Are you an “experienced” taxpayer? Here are a couple of age-based tax breaks that seniors  shouldn’t overlook when filing their 2016 returns.

Senior Tax Breaks

1. Claim Your Rightful Medical  Expense Deductions

If  you’re 65 years of age or older, you may have fallen into the habit of  automatically claiming the standard deduction instead of itemizing your  deductions. Taking the standard deduction is often the optimal strategy for  seniors who pay minimal mortgage interest or state and local income or property  taxes. In addition, seniors are entitled to a larger standard deduction than  younger people are.

But  the standard deduction isn’t always the better option for seniors with  significant medical expenses. If you paid Medicare insurance premiums or had  other significant health care costs in 2016, itemizing deductions (including  medical expense deductions) could result in a lower federal income tax bill.

Which  option is better for you? For 2016, you can only deduct medical expenses to the  extent that they exceed 10% of your adjusted gross income (AGI) or 7.5%, if either  you or your spouse was 65 or older as of December 31, 2016. While surpassing  the AGI threshold may seem daunting, many seniors will easily clear the hurdle  if they include all of their medical  expenses.

When  adding up your expenses, remember to count premiums for Medicare insurance,  which qualify as health insurance premiums for purposes of the itemized  deduction for medical expenses. Specifically, premiums for Medicare Parts A, B,  C and D, as well as for Medigap coverage, qualify. (See “Understanding Medicare  Insurance Deductions” below.)

Premiums  for qualified long-term care (LTC) insurance also count as medical expenses for  itemized deduction purposes, subject to the following age-based limits for 2016:

Age as of Dec. 31 Maximum LTC Premium Amount
61 to 70 $3,900
Over 70 $4,870

For  each covered person, count the lesser of premiums paid in 2016 or the  applicable age-based limit. Beyond insurance premiums, add any out-of-pocket  medical costs, such as insurance co-payments and dental and vision care deductibles.  These expenditures also count as medical expenses for itemized deduction  purposes.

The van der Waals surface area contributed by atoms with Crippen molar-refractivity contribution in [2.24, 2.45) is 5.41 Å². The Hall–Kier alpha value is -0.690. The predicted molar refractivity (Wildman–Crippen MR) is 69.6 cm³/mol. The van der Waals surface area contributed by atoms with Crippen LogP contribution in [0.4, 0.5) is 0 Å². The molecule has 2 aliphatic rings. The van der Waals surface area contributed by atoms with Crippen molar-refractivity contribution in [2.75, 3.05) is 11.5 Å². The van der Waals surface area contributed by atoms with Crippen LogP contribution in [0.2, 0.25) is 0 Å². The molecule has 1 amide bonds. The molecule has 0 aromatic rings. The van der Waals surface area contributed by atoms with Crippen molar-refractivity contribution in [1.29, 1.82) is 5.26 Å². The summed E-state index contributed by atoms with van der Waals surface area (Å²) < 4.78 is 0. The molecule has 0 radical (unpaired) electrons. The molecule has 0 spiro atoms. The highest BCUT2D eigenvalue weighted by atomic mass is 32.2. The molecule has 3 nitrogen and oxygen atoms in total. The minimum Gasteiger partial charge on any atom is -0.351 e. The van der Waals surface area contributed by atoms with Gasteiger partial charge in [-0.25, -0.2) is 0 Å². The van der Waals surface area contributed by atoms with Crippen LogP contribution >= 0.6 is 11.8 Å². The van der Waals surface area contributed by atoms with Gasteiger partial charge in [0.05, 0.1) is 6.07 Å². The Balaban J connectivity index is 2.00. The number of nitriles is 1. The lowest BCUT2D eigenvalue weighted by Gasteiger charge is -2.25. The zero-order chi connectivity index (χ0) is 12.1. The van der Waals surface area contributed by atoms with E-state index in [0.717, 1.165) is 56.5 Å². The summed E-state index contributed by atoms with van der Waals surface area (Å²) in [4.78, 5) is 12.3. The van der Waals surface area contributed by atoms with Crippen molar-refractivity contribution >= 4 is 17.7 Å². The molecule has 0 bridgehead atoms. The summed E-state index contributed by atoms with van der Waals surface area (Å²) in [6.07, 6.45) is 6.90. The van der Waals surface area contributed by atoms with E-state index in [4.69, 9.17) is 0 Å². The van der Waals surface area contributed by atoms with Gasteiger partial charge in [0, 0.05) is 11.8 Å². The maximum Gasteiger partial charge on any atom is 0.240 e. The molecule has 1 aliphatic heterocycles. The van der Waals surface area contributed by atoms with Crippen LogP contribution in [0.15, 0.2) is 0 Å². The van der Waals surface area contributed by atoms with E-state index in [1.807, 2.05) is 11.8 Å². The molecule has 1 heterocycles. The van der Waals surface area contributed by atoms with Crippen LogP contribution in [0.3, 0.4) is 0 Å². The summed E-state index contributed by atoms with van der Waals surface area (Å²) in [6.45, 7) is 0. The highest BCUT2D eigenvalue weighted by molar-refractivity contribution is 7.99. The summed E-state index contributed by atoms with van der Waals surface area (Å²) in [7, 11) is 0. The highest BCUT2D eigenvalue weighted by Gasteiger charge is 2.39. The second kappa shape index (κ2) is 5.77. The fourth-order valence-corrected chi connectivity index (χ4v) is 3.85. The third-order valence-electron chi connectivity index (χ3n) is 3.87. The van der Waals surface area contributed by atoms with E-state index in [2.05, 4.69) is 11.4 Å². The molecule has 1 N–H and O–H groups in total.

Once  you’ve evaluated whether your medical expenses exceed the AGI threshold,  consider other categories of expenses that can be itemized, including:

  • State and local income taxes (or state and local general  sales taxes if you choose to claim them instead),
  • State and local property taxes,
  • Qualified residence interest on a first or second home, and
  • Charitable donations.

You  should itemize if the total of your itemizable expenses exceeds your 2016  standard deduction amount of:

Filing Status Under 65 on Dec. 31 65 or Older on Dec. 31
Single $6,300 $7,850
Married,    filing jointly $12,600 $13,850,    if one spouse is at least 65; $15,100, if both spouses are 65 or older
Head    of household $9,300 $10,850

Also,  bear in mind that the AGI threshold for seniors to claim medical expense  deductions is set to increase to 10% of AGI regardless of their age, starting in  2017, thanks to a provision in the Affordable Care Act (ACA). However, that  could change if the ACA is repealed or revised — or if Congress passes tax  reform legislation that takes effect in 2017.

2. Make Retirement Account Catch-Up  Contributions

If  you’re 50 or older, you can make extra “catch-up” contributions each year to  certain types of tax-favored retirement accounts.

Important note: If you were 50 or older as of December 31, 2016, you have  until April 18, 2017, to make a catch-up contribution for the 2016 tax year.

Which  retirement accounts qualify for catch-up contributions?

Traditional IRAs. Deductible contributions to traditional IRAs can create tax  savings. But many seniors have too much income to qualify for a deduction. If  you don’t qualify for deductible IRA contributions, you can always make nondeductible contributions and thereby benefit  from the traditional IRA’s tax-deferred earnings advantage. The maximum  catch-up contribution for traditional and Roth IRAs (combined) is $1,000 for  2016.

Roth IRAs. Contributions to Roth IRAs don’t generate any up-front tax  savings, but — assuming you’ve had at least one Roth IRA open for over five  years — you can take tax-free withdrawals from Roth IRAs after age 591/2. There  are also income restrictions on Roth contributions. Again, the maximum catch-up  contribution for traditional and Roth IRAs (combined) is $1,000 for 2016.